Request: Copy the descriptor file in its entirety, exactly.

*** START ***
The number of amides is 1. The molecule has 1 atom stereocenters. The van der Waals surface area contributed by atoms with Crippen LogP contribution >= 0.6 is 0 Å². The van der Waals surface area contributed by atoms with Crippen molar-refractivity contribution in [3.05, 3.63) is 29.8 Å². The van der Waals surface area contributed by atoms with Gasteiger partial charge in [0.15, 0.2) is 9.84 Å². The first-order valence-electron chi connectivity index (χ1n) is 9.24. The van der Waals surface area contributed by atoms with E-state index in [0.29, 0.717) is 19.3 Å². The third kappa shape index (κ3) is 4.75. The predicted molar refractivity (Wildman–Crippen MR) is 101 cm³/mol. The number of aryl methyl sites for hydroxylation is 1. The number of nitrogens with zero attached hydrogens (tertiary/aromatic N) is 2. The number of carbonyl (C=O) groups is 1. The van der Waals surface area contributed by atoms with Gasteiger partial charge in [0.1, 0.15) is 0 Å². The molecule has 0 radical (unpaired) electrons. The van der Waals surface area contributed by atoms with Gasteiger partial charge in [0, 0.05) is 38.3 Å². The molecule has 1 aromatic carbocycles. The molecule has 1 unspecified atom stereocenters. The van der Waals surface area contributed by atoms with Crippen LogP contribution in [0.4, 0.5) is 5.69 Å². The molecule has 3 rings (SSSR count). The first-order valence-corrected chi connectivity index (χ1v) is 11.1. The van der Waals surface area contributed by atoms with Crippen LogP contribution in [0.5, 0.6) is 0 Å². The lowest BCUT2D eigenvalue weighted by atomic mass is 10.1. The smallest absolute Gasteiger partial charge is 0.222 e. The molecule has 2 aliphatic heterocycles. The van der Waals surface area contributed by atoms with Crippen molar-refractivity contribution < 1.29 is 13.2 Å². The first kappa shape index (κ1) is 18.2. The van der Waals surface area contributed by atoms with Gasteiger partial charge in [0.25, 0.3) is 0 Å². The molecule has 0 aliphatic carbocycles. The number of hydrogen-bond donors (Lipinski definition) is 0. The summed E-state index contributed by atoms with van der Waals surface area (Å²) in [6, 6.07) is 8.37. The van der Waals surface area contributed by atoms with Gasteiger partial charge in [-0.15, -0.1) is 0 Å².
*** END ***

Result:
The number of amides is 1. The molecule has 1 atom stereocenters. The van der Waals surface area contributed by atoms with Crippen LogP contribution >= 0.6 is 0 Å². The van der Waals surface area contributed by atoms with Crippen molar-refractivity contribution in [3.05, 3.63) is 29.8 Å². The van der Waals surface area contributed by atoms with Gasteiger partial charge in [0.15, 0.2) is 9.84 Å². The first-order valence-electron chi connectivity index (χ1n) is 9.24. The van der Waals surface area contributed by atoms with E-state index in [0.29, 0.717) is 19.3 Å². The third kappa shape index (κ3) is 4.75. The predicted molar refractivity (Wildman–Crippen MR) is 101 cm³/mol. The number of aryl methyl sites for hydroxylation is 1. The number of nitrogens with zero attached hydrogens (tertiary/aromatic N) is 2. The number of carbonyl (C=O) groups is 1. The van der Waals surface area contributed by atoms with Gasteiger partial charge in [0.1, 0.15) is 0 Å². The molecule has 0 radical (unpaired) electrons. The van der Waals surface area contributed by atoms with Gasteiger partial charge in [0, 0.05) is 38.3 Å². The molecule has 1 aromatic carbocycles. The molecule has 1 unspecified atom stereocenters. The van der Waals surface area contributed by atoms with Crippen LogP contribution in [0.4, 0.5) is 5.69 Å². The molecule has 3 rings (SSSR count). The first-order valence-corrected chi connectivity index (χ1v) is 11.1. The van der Waals surface area contributed by atoms with Crippen LogP contribution in [0.5, 0.6) is 0 Å². The lowest BCUT2D eigenvalue weighted by atomic mass is 10.1. The smallest absolute Gasteiger partial charge is 0.222 e. The molecule has 2 aliphatic heterocycles. The van der Waals surface area contributed by atoms with Crippen molar-refractivity contribution < 1.29 is 13.2 Å². The first kappa shape index (κ1) is 18.2. The van der Waals surface area contributed by atoms with Gasteiger partial charge in [0.25, 0.3) is 0 Å². The molecule has 0 aliphatic carbocycles. The number of hydrogen-bond donors (Lipinski definition) is 0. The summed E-state index contributed by atoms with van der Waals surface area (Å²) in [6, 6.07) is 8.37. The van der Waals surface area contributed by atoms with Gasteiger partial charge in [-0.15, -0.1) is 0 Å².